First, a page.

Interview with the Mike Tepper

Mike Tepper is many things - tackle, guard, Dallas Cowboy, Golden Bear, good samaritan.  He is not a vampire, but there aren't any Tom Cruise movies titled "Interview with the 1st team all pac-10 left tackle," so this graphic will have to do. 

Mike Tepper entered Cal in 2004.  My first memory of Tepper was at the LA coliseum during the 2004 Cal/sc game (yeah, that one).  Mike was redshirting for the year and I was a starter at second trumpet.  I ran into Tepper as he was leaving the field and I was entering it for halfitme.  He said something like "We're dominating these guys, we just have to stop shooting ourselves in the foot."  Sadly, we all remember GMac dropping a td and Makonnen slipping at the goal-line; Tepper's remark was painfully astute.

In the summer of 2005, Tepper was protecting a fellow Cal athlete when a group of men ran him over with their car, breaking his leg in several places.  Mike will always have a place in Cal lore for his heroic actions. 

Mike returned to the field in 2006, playing in every game and starting two of them.  He started all 13 games at right tackle in 2007.  A pectoral injury and subsequent surgery kept him out for 2008, so Mike returned for a 6th year in 2009, starting every game at left tackle.  He was selected to the 1st team all-pac 10 team and was an honorable mention All American.

Tepper graciously took some time out of his busy schedule with the Dallas Cowboys to answer some questions with the California Golden Blogs.

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via imgs.sfgate.com

Happy times for all of us, courtesy of Tepper and Shane Vereen.

California Golden Blogs: What was training camp like?

Mike Tepper: Training camp is extremely difficult. It's twice as long as any colleges Fall Camp. The players are bigger, faster, and stronger, which causes the sport of football to be more brutal and wary on the body. Not only that, but you're learning a new system and new language from new teachers.

CGB: Which players did you go up against in camp?  Who was the toughest to play against?

MT: The majority of my camp experiences were against Igor Olshanski and Stephen Bowen. Both men take their own skill sets that make them very difficult to play against, but they have helped me grow as an offensive guard


CGB: How many plays would you estimate are in the Cowboys' playbook?

MT: The same as Cal's.


CGB: Did the veterans subject you to any hazing, aside from the haircut?  And how do you like your new hair?

MT: The Dallas Cowboys do not haze anyone. They politely ask you to do things or assist in various areas. These areas differ between groups.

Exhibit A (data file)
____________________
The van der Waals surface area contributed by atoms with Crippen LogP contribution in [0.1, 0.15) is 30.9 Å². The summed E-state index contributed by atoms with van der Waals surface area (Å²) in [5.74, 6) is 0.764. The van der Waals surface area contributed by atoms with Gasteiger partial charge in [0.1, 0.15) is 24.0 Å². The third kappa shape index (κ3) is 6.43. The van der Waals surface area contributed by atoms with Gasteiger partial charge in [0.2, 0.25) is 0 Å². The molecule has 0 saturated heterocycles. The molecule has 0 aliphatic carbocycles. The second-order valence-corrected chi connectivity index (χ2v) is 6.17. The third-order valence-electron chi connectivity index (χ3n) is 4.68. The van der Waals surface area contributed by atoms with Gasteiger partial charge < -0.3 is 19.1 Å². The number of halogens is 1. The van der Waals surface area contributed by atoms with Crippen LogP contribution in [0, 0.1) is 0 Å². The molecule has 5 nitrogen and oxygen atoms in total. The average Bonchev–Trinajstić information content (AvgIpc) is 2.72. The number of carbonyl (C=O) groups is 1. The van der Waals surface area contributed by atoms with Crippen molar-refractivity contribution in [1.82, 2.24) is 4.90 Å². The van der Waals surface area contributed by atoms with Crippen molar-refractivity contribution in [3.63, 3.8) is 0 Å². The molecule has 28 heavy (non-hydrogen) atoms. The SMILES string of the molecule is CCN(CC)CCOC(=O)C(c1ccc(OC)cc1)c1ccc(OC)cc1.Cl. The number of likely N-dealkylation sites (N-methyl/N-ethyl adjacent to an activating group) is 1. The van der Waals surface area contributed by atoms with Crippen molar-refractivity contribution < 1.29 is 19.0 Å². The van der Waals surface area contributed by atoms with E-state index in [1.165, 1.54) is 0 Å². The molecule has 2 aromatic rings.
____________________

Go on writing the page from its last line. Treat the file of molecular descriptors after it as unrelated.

CGB: Thoughts on the differences between pro and college ball - anything surprising similar/different?  What's been the most difficult transition?

MT: The biggest difference between college players and NFL players is that ever individual on a NFL team was a great athlete and football player on their college team. They were all stand outs that were highly touted that understood the multifaceted of the sport. They, like I said earlier, are bigger, faster, stronger, and more attuned to what's going on.


CGB: What do you miss the most about Berkeley?

MT:All my friends

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CGB: Any good Jerry Jones stories yet?

MT: Jerry is amazing. No crazy stories yet.


CGB: Have you talked to fellow Cal grad L.P. Ladouceur?

MT: Yes. I was a freshman at CAL when Lp was a senior. It has been a pleasure to reconnect at Dallas.

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via www.nflcanada.com


CGB: How well did Michalczik/Marshall prepare you for the pros?

MT: Very well; with minimal differences of technique between the NFL and college, I am very confident in my play.


CGB: How do you like playing guard instead of tackle?  What are the biggest differences, and do you feel more comfortable at one position or the other?

MT: Moving from tackle to guard has been a challenge. The biggest difference has been with anchoring down and not being pushed back. At tackle, you have to dance more with a defender in open space, which at times allows you to get pushed a little bit more. Remember, guards are responsible for the depth of the pocket. Tackles are responsible for the width.


CGB: For one glorious play against usc, you were the bear ball carrier.  When MBIII inevitably goes down with an injury, are you going to take his place?

MT: I don't think the coaches will approve of me touching the ball.

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Thanks for your time, Mike!  We're all pulling for you to make the team - for the first time in my life, I'm a Dallas Cowboy's fan.

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